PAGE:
RNLI signs the Armed Forces Covenant


RNLI signs the Armed Forces Covenant

Mark Dowie joined First Sealord and Chief of Naval Staff, Admiral Sir Ben Key KCB CBE ADC, onboard the ship in London to sign the covenant, underlining the RNLI’s commitment to building an inclusive organisation for people of all backgrounds, abilities, cultures, and experiences.

The covenant focuses on ensuring members of the Armed Forces community are not disadvantaged compared to other citizens in the provision of public and commercial services.

The charity joins more than 10,000 organisations that have signed the pledge across sectors including education, healthcare, manufacturing, hospitality, transport, retail and financial services.

RNLI Chief Executive Mark Dowie said: ‘The RNLI has a workforce from all walks of life including many from different branches of the Armed Forces. Our commitment to the Armed Forces Covenant provides us with a wonderful platform to recruit people from frontline services with similar values to ours and a strong desire to serve the people of the UK.

‘We are equally keen to welcome former service personnel from Ireland and see this initiative as one which will build understanding of the skills available and apply right across the RNLI.

‘Our charity thrives thanks to the wealth of experience all volunteers and staff bring, and we are committed to enriching this talent within our organisation and building an inclusive place that allows everyone to succeed. We encourage all service personnel considering retirement to come and look at the opportunities the RNLI can offer.’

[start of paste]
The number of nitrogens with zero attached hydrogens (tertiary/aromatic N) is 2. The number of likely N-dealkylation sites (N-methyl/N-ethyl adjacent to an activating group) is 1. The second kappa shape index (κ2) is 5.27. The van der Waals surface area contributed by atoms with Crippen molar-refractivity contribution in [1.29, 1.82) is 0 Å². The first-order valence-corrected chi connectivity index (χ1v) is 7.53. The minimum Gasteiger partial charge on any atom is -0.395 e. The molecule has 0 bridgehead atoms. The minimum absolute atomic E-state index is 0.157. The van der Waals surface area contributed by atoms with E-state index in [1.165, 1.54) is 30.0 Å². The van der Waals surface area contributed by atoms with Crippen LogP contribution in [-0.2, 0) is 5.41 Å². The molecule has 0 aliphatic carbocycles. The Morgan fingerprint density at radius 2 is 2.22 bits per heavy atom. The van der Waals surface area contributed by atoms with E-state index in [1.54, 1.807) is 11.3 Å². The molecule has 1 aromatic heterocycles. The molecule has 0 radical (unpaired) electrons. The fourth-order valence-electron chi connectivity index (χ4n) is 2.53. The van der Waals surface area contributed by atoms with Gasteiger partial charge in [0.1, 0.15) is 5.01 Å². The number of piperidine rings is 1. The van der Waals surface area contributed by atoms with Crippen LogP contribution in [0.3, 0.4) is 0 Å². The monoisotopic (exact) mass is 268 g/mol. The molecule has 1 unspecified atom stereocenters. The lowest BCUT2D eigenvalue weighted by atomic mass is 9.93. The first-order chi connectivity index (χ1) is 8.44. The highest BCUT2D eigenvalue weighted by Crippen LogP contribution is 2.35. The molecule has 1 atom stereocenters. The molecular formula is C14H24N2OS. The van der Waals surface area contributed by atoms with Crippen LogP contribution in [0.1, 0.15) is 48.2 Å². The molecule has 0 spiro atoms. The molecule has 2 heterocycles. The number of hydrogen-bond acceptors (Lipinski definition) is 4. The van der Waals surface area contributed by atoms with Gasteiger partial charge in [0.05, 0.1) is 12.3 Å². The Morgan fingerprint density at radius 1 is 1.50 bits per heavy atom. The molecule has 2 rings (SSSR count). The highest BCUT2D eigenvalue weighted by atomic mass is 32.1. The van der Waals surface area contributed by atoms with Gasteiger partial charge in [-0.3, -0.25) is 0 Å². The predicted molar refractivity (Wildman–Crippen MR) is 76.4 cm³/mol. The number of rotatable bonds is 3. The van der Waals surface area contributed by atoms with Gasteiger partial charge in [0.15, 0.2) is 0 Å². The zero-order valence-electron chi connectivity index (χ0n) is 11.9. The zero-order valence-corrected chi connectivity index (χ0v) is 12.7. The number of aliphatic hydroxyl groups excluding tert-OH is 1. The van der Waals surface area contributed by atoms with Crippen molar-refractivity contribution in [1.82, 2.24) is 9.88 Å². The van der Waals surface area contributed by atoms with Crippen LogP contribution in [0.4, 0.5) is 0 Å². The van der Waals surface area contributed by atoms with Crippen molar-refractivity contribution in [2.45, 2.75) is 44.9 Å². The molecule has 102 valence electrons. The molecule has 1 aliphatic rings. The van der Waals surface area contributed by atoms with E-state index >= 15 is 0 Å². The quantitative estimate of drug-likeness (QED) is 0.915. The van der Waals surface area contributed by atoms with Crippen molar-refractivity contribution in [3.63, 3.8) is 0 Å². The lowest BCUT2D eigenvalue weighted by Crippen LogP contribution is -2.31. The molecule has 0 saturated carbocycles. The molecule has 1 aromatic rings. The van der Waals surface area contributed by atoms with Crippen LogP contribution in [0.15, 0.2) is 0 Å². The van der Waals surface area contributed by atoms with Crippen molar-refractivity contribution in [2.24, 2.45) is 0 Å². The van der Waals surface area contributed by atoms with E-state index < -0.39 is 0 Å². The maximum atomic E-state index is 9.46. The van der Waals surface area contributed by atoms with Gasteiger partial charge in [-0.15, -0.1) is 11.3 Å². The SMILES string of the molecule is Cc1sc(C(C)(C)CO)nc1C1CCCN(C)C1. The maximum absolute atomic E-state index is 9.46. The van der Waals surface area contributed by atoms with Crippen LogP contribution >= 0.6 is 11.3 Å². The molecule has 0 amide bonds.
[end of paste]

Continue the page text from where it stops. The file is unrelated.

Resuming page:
Dave Kelly, RNLI Lifeguard for 13 years and former Royal Marine said: ‘Coming from the Marines, I already had a lot of the skills I needed to be a lifeguard. I’m used to making the right decision in high-stress situations. I know how to take orders and when to think for myself.

‘There are lots of similarities between working for the Marines and the RNLI. They’re both large organisations that provide me with structure in my daily routine. Both roles require fitness, adaptability and skill.

‘I enjoy working in a team at the RNLI and the opportunities for progression. I started as a regular lifeguard and I’m now a supervisor, helping to run training courses.’

Admiral Sir Ben Key KCB CBE ADC said: ‘I am delighted the RNLI has signed the Armed Forces Covenant and made a commitment to the service personnel, veterans and their families involved with the Institution both now and in the future.

‘The RNLI has been saving lives at sea for nearly 200 years and Armed Forces personnel have often worked closely with them in this endeavour. So I really welcome that the Ministry of Defence and the charity have formalised their relationship ashore as well.’

You can learn more about the Armed Forces Covenant here, and read more about the RNLI’s work to build an inclusive organisation here.

Key facts about the RNLI

The RNLI charity saves lives at sea. Its volunteers provide a 24-hour search and rescue service around the United Kingdom and Republic of Ireland coasts. The RNLI operates 238 lifeboat stations in the UK and Ireland and more than 240 lifeguard units on beaches around the UK and Channel Islands. The RNLI is independent of Coastguard and government and depends on voluntary donations and legacies to maintain its rescue service. Since the RNLI was founded in 1824, its lifeboat crews and lifeguards have saved over 142,700 lives.

Words taken from RNLI signs Armed Forces Covenant | RNLI

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